As highlighted in 1 Peter 2: 22-23, Christ did not sin and did not deceive anyone. Even when he was reviled, he did not revile back. When he suffered, he did not threaten, but instead trusted in the righteous judgement of God. Therefore, Christians should strive to imitate Christ’s behaviour.
3. Do what is good and godly
Paul goes on to ask an interesting question: “Do you wish to have no fear of authority?” This is fascinating for a multitude of reasons. Though Paul seems to instruct Christians to be mindlessly obedient toward governing authorities in the first verses, he suddenly asks such a perplexing question, which makes it clear that he never intended for Christians to be mindlessly obedient.
Furthermore, Paul also establishes the foundation upon which every governing authority shall be built. These are called the principles of justice. The first principle is found at the end of verse 3. Paul says, “Do what is good, and you will have praise from him,” thus establishing the principle of reward. And, in verse 4, Paul goes on to say, “if you do what is evil, be afraid, for he does not bear the sword in vain,” establishing the principle of punishment.
Should Christians find themselves in a situation where they must disobey an unjust law, by doing what is good, they need to follow the peaceful example of Christ and be prepared to accept lovingly any repercussions that may result.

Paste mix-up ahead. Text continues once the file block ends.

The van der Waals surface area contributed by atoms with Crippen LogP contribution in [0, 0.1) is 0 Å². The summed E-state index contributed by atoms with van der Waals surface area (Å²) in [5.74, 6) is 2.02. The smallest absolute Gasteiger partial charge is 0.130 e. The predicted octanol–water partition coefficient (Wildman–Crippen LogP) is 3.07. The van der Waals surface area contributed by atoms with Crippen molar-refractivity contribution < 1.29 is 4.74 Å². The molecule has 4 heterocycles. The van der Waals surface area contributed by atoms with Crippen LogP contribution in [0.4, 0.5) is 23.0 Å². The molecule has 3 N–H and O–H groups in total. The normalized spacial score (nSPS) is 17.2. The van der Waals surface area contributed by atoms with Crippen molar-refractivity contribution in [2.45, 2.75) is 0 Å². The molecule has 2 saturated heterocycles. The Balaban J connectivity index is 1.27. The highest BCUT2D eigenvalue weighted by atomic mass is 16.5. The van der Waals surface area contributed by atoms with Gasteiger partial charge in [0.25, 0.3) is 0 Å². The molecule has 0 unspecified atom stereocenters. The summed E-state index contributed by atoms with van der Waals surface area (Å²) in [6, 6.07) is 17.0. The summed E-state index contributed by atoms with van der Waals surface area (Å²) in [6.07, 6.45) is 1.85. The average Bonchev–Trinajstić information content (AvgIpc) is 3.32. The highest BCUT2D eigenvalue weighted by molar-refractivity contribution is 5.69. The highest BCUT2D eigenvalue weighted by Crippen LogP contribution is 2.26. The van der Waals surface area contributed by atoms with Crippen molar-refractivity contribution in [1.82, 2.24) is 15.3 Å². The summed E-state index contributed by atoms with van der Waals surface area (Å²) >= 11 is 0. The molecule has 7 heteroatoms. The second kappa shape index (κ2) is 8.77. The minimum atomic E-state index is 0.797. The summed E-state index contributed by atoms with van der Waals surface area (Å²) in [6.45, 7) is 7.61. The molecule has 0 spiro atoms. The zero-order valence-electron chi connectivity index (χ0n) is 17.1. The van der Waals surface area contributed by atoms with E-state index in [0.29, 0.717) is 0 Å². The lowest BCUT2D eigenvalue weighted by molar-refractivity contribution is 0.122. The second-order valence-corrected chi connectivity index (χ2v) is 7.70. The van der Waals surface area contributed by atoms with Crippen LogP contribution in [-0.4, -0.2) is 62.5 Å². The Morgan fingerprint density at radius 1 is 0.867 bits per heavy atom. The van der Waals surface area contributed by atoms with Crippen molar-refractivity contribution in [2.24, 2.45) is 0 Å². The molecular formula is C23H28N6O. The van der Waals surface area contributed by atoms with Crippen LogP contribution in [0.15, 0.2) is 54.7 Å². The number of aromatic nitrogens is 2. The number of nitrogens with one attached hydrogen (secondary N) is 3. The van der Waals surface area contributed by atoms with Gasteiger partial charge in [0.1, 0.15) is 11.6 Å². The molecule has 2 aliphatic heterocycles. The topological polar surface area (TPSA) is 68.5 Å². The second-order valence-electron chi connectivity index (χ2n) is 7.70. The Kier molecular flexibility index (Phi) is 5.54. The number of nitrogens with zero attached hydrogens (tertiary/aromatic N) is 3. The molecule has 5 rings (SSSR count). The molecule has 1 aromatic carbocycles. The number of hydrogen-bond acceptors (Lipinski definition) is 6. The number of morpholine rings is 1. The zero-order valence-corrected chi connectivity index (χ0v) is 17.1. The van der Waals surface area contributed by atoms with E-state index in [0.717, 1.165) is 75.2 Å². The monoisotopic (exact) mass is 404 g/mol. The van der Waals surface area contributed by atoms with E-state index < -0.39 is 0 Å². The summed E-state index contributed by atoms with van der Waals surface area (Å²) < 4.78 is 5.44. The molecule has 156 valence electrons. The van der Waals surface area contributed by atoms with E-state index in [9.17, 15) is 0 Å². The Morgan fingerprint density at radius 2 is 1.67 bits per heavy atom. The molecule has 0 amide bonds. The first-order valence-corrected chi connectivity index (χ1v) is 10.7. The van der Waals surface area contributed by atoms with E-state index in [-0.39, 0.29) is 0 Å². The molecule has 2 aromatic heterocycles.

Doing what is good, what is godly, will inevitably go against some governing authorities’ laws and regulations, so Paul knows exactly where he aims. He knows that doing good may not be to the liking of governing authorities, and yet he makes it clear that Christians should “Do what is good.”
Thus, should Christians find themselves in a situation where they must disobey an unjust law, by doing what is good, they need to follow the peaceful example of Christ and be prepared to accept lovingly any repercussions that may result.
The tools any Christian has when taking a stand against unjust laws and governing authorities, among many, are refusing peacefully to comply, filing a verbal or written complaint, writing a letter to a higher-up authority, getting a lawyer, or staging a peaceful protest or strike.
While doing this, the Christian must not be guilty of quarreling, spitefulness, maliciousness or anything condemned by the Scriptures as sinful. Though they may suffer consequences for this good behaviour, their conduct must be like Christ’s. As mentioned, every Christian should be peaceful and not be guilty of willful and rebellious conduct against governing authorities.
A word of warning to authorities
In addition to establishing the principles of justice, Paul also specifies the responsibility of a government towards its citizens, particularly the Christian individual, whom they must serve as God’s representatives on earth.
Just as God will one day judge and punish those who have done evil and reward those who have done good, so too governing authorities must reward those who do good and punish those who do evil. In principle, laws and regulations should be built on the two principles of justice.
Everyone is and should be innocent until proven guilty. The governing authorities cannot, and should not, make themselves guilty of injustice. That goes against their duty, as they are servants of God on earth. If they do the opposite of what they are supposed to do, that is, if they punish the innocent and reward the evildoer, they will “incur judgement” from God.
Regardless of whether governing authorities uphold their responsibility as representatives of God and administer true justice, Christians are still called to emulate Christ’s conduct and live in a manner that glorifies God in all aspects of life. Their actions and words must serve as examples to their non-Christian neighbours, which holds the most tremendous significance.